How are they getting in?

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BeeKeyPlayer

From Rainham, Medway (North Kent) UK
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Location
Rainham, Medway (North Kent) UK
Hive Type
National
Number of Hives
24 plus 12 owned by others
In the past, if I had a bee inside my Sherriff suit, it was because I was chatting while zipping up and didn't do the job properly. This season, a couple of times, I've had a couple of bees inside my suit - and I can't figure out how they got in. After the first time, I taped over where the zips meet at the back of the veil. Next day there were three or four inside. Admittedly, there were a LOT of bees around. That meant there was no question of moving away to release them. I guess I was lucky to get off with a tickling.

Maybe they're coming up my leg. My thick trousers, suit and wellies have protected me in the past but I can't think of anything left to do other than tuck my suit into my socks, or tie a band (tourniquet!) round my ankles.
 
In the past, if I had a bee inside my Sherriff suit, it was because I was chatting while zipping up and didn't do the job properly. This season, a couple of times, I've had a couple of bees inside my suit - and I can't figure out how they got in. After the first time, I taped over where the zips meet at the back of the veil. Next day there were three or four inside. Admittedly, there were a LOT of bees around. That meant there was no question of moving away to release them. I guess I was lucky to get off with a tickling.

Maybe they're coming up my leg. My thick trousers, suit and wellies have protected me in the past but I can't think of anything left to do other than tuck my suit into my socks, or tie a band (tourniquet!) round my ankles.
I had trouble with my suit and added excellent velcro extras where the zips join, but ruined my wife's sewing machine in the process. Those velcro areas have been excellent. Nothing gets in there anymore. However, your story reminded me that just the other day we were doing some late season harvesting and it was too late in the day and it was almost dark when we got to the apiary. There we got a large number of crawlers, particularly around the wrists and ankles. Some definitely got in around my glove gauntlets, which has never happened before, and one got up my leg past the elastic. My wife copped a couple of stings in the inner tricep area through the Oz Armour ventilated suit.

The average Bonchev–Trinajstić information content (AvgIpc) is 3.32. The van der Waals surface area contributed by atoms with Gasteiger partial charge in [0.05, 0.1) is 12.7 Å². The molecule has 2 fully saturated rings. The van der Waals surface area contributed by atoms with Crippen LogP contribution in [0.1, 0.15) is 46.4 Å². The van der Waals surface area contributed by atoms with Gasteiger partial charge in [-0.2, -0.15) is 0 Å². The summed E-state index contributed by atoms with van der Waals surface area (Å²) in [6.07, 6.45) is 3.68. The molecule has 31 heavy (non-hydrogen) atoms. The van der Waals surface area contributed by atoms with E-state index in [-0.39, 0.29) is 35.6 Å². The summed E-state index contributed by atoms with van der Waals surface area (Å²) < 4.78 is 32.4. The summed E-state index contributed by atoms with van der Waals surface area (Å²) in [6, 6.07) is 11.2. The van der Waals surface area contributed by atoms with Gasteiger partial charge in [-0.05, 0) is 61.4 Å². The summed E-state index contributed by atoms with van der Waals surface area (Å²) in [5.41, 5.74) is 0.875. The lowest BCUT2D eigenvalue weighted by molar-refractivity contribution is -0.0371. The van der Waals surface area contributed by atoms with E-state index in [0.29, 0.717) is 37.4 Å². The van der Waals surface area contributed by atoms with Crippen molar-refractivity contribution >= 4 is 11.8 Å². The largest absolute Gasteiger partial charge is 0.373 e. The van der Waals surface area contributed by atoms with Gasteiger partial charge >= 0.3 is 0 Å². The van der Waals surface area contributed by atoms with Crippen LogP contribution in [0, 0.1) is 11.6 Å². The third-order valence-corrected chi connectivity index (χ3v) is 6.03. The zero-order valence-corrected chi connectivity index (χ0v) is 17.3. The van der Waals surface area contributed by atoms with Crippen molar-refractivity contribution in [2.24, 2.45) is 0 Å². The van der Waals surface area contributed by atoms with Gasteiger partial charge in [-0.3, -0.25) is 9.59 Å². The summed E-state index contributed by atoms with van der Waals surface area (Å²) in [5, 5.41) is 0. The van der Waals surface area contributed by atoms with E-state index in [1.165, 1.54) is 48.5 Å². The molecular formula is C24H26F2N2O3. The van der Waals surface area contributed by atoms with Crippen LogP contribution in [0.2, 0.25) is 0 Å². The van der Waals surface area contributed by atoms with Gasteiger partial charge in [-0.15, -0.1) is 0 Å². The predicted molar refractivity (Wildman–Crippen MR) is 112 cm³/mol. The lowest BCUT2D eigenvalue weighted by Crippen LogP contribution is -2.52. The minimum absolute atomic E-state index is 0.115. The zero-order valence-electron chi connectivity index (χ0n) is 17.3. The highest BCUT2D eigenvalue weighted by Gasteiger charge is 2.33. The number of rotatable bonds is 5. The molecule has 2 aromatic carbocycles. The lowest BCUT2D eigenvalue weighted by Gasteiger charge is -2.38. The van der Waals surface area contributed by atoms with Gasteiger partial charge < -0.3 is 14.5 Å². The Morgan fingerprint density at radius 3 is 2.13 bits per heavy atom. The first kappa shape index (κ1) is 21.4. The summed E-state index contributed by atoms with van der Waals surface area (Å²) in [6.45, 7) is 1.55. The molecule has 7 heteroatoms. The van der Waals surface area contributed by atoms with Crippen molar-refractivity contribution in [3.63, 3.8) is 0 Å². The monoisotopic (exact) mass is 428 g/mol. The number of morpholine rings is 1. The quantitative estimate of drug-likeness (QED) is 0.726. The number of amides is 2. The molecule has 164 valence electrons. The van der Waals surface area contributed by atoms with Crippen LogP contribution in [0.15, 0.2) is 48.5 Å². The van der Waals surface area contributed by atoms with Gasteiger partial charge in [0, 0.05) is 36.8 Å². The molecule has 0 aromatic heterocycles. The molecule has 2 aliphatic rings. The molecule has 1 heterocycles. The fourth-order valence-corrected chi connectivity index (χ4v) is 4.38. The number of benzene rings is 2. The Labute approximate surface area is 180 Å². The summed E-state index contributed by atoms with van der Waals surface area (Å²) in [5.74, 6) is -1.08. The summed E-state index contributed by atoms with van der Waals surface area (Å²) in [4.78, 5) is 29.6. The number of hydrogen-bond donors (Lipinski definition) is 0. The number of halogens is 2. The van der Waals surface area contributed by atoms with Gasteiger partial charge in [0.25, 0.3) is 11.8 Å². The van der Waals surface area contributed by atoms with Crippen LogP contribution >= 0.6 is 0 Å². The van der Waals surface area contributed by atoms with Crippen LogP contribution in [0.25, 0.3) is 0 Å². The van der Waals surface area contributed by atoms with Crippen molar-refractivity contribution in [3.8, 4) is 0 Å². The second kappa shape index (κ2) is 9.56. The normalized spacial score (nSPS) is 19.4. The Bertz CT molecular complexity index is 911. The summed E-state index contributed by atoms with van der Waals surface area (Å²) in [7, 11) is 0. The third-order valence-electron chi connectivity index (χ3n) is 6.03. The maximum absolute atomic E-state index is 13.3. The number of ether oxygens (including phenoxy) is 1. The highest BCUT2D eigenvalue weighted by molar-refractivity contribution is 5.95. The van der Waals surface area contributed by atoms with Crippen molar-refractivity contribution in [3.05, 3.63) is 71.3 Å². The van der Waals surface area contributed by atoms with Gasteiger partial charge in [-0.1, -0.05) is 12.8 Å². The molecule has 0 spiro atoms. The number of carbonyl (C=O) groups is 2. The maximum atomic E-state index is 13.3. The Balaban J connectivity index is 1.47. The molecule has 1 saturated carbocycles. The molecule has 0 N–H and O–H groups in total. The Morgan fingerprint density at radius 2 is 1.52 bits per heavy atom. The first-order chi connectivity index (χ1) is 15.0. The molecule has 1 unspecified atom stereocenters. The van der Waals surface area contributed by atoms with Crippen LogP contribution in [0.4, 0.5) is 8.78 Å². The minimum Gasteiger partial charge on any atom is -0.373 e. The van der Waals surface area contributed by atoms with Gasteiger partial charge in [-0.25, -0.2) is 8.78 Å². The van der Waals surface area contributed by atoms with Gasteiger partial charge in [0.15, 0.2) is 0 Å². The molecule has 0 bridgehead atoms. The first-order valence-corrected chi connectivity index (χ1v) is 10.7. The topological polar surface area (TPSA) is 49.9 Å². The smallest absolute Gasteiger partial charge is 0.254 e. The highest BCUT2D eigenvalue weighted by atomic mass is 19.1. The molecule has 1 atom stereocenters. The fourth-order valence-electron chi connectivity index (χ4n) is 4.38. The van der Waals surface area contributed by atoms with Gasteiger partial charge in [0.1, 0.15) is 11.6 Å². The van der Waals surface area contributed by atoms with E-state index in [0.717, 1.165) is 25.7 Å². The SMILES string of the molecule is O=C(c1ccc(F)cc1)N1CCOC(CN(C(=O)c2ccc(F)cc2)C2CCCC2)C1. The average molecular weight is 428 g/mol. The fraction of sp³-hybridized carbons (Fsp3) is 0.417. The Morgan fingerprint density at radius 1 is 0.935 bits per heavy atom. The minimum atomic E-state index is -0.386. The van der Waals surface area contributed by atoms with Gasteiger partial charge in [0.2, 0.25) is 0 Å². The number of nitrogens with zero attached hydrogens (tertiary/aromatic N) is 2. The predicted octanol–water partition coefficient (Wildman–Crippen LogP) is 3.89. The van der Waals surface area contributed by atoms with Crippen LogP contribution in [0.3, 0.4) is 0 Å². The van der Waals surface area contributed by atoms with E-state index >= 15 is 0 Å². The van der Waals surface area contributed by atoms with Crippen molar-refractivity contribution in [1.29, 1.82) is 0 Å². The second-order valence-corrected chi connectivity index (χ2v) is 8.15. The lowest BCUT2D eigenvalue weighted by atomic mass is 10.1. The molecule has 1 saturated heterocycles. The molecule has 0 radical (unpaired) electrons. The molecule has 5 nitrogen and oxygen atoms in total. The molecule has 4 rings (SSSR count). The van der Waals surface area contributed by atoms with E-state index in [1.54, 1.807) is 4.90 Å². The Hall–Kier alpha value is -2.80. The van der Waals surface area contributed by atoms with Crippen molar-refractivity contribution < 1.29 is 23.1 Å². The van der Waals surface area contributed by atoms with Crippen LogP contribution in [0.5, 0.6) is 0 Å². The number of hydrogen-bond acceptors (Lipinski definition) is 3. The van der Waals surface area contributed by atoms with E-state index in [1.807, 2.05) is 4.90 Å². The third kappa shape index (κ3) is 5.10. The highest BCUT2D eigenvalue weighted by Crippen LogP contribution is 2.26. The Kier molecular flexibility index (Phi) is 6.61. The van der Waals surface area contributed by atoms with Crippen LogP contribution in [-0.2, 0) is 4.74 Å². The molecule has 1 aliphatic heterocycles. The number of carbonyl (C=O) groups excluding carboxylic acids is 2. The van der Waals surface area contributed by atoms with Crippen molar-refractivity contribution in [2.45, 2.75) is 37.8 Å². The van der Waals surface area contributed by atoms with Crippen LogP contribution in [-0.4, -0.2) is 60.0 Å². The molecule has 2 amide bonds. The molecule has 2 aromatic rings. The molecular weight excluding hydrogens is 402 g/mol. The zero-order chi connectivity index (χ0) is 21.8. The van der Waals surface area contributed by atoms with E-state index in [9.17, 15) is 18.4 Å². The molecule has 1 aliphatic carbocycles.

You could try something like this, although my guess in your case is that they are finding a way in through the zip closure area. They seem to need an infinitesimally small gap at times to get through.

https://www.hornsby-beekeeping.com/ankle-protector-with-velcro-protect-your-ankles-fr#:~:text=Our ankle protectors sit flush,velcro attachment keeps it secure.
 
it pays in circumstances like this to examine every seam of the suit closely - sometimes the stitching on a seam can fail over a just a few millimetres so at a cursory glance looks fine, but bees will spot the gap and push themselves in. So you need to go over each seam and pull the material each side to see if it parts anywhere. It happened to me a few years ago, and I couldn't understand where the odd bee was appearing it was only when I was helping someone at another apiary and someone was standing behind me and saw a bee pushing itself into the small gap that I found out.
 
it pays in circumstances like this to examine every seam of the suit closely - sometimes the stitching on a seam can fail over a just a few millimetres so at a cursory glance looks fine, but bees will spot the gap and push themselves in. So you need to go over each seam and pull the material each side to see if it parts anywhere. It happened to me a few years ago, and I couldn't understand where the odd bee was appearing it was only when I was helping someone at another apiary and someone was standing behind me and saw a bee pushing itself into the small gap that I found out.
Bingo! I found a gap in the seam in the crotch - so the bees have the option to go down or up :ROFLMAO:
 

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